Lastly we have this all important category. Human behavior includes a wide range on things. For example, it as been suggested that our academic school year starting in the fall may have been the trigger for the second wave of the 1918 Spanish Flu.

Over the summer many families travel. Upon returning home and starting school, there is a gathering of large number of students in small locations. This presents a great opportunity to spark a new spike in infections. Schools, like the walled City of Athens in 432 BCE present viral infections great opportunities. The 1770 outbreak in Marseilles France was centered around an annual festival that drew merchants from around the world to a densely populated event. The cancellation of the annual pilgrimage to the hajj in Saudi Arabia, was based on the understanding that such events can trigger new outbreaks by bringing people from many different locations into close contact. In the United States we should be very concerned about the resumption of in-person Church services.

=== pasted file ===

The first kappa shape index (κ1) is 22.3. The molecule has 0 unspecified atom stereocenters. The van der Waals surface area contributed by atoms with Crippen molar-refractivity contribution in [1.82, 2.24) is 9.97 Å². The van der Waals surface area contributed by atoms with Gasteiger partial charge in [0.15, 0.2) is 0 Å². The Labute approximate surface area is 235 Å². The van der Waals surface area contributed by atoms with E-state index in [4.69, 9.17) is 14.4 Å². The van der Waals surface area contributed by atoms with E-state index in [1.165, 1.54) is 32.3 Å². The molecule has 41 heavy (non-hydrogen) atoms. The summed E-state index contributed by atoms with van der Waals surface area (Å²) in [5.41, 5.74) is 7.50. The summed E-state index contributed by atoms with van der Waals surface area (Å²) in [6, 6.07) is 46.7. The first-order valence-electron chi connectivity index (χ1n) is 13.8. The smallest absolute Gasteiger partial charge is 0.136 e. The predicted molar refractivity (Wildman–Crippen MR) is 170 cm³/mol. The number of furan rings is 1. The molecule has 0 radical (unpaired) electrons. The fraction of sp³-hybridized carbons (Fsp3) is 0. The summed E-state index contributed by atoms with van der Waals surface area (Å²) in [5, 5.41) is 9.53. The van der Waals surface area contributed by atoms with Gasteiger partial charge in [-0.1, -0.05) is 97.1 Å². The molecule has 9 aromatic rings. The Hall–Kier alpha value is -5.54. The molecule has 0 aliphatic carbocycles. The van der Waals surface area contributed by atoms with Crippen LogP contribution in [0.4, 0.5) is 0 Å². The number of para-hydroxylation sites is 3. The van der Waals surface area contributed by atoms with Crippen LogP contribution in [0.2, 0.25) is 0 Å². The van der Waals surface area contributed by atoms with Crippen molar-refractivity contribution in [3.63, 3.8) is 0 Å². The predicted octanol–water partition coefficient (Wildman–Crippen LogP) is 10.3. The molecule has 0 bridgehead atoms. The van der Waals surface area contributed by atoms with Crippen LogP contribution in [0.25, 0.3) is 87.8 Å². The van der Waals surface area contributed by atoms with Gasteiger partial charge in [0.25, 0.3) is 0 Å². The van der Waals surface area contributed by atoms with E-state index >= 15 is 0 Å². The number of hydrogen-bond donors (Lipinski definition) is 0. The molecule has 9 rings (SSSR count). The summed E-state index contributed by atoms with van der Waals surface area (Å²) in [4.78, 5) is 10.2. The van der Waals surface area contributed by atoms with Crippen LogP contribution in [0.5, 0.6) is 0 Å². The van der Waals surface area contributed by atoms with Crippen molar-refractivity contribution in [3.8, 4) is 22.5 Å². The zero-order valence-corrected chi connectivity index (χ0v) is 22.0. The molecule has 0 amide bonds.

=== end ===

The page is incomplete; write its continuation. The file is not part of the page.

Social Distancing itself is a form of human behavior that could help trigger new waves on infection. Having used social distancing to “flatten the curve” and in many places caused a decline in new infections many people are asking what next? There is a growing movement to reduce the social distancing to help get the economy going again. Doing so will likely result in an increase to people being exposed to the virus. Whether that increase is sufficient to trigger a significant new wave of infections awaits to be seen.